Donald Trump has confirmed that he is ready to impose punitive new tariffs on all Chinese goods imported into the US, in what would be a massive escalation of his global trade war.
The US president said in an interview that “I'm ready to go to 500”, a reference to the $505bn of US imports from China in 2017.
The Trump administration is in the process of hitting $50bn of Chinese goods imports with levies in a move it says is spurred by unfair Chinese import barriers and the forced transfer of technology from US firms when they operate in China.
But China has matched the US tariffs, imposing levies on a similar amount of US imports, including soybeans, medical equipment and crude oil.
“I said, ‘You don't match us – you can't match us because we're always going to be behind,” Mr Trump told the CNBC network.
“I'm ready to go to 500. I'm not doing this for politics, I'm doing this to do the right thing for our country. We've been ripped off by China for a long time,” he said.
Earlier this week the IMF warned that a global trade war could wipe up to half a trillion dollars off the global economy, or 0.5 per cent, by 2020 and that financial markets are too complacent about the risk.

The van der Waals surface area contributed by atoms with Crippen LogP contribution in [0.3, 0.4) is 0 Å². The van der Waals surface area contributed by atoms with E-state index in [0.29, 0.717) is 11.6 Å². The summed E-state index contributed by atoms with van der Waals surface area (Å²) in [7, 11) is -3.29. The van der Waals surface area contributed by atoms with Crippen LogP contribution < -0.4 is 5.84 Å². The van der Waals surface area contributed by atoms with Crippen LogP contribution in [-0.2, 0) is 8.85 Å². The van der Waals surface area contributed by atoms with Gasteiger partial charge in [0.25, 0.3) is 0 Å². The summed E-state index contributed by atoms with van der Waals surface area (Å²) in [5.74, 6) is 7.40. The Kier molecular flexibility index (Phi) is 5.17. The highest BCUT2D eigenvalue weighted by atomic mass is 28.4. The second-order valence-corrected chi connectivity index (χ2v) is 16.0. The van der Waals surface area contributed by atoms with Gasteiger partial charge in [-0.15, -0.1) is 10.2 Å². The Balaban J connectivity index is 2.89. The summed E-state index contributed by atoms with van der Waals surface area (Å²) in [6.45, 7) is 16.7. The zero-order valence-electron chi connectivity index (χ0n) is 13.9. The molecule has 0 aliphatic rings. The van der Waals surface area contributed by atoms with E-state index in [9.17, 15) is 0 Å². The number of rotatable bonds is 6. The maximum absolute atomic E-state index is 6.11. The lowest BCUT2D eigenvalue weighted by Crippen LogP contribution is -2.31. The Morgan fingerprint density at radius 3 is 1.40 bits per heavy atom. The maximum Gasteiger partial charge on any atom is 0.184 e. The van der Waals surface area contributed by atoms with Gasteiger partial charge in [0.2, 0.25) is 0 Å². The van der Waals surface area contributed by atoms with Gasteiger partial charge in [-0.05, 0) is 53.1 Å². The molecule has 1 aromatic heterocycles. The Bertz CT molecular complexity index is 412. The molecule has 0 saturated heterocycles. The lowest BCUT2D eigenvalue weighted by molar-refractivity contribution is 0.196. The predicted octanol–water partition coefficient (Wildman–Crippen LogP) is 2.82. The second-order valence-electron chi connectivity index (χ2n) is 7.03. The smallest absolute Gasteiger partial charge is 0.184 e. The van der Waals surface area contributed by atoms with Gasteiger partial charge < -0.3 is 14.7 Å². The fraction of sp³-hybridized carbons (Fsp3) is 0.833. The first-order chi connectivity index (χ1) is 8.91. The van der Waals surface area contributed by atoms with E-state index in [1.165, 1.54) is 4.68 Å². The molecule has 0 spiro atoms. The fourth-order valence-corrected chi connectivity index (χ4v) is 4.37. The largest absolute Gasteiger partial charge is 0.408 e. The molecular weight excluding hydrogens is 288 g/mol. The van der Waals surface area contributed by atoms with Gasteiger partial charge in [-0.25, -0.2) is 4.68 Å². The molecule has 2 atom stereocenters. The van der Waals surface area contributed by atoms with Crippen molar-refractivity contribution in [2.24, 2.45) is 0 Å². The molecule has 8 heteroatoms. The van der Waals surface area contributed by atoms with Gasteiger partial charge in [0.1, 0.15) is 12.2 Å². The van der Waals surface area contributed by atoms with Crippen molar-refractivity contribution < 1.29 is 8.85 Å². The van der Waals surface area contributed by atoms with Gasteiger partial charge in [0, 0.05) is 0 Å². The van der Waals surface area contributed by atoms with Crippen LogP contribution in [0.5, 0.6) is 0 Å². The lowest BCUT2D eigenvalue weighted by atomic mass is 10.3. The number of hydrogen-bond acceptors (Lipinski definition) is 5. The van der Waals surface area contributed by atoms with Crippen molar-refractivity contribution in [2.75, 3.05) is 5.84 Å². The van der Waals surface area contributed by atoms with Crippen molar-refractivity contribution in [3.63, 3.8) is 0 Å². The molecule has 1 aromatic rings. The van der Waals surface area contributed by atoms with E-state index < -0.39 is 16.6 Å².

Research by the Bank of England suggests that the negative impact could be still larger, reaching 2.5 per cent of global GDP over three years.
Mr Trump is also threatening the European Union, which he calls a “foe”, with more tariffs, after hitting the bloc with 25 per cent levies on steel imports, on the pretext of national security concerns.
On Thursday, EU trade commissioner Cecilia Malmstrröm warned that threatened tariffs on EU car and car part imports would be “disastrous” and that the EU would retaliate with countermeasures, just as it has on steel.
China has said that the US is starting “the largest trade war in economic history”.
Data from the US Census Bureau shows that the US imported $505.5bn of goods from China in 2017, while $129.9bn went the other way, leaving the US with a bilateral trade deficit of $375.6bn.
Economists argue that the current US goods trade deficit is primarily a consequence of total spending in the US exceeding total income, rather than unfair trade arrangements as Mr Trump claims.
They also argue that raising tariffs is unlikely to be effective in cutting the US's overall 2.9 per cent of GDP trade deficit, despite the president's claims, unless the trade war results in a new US recession.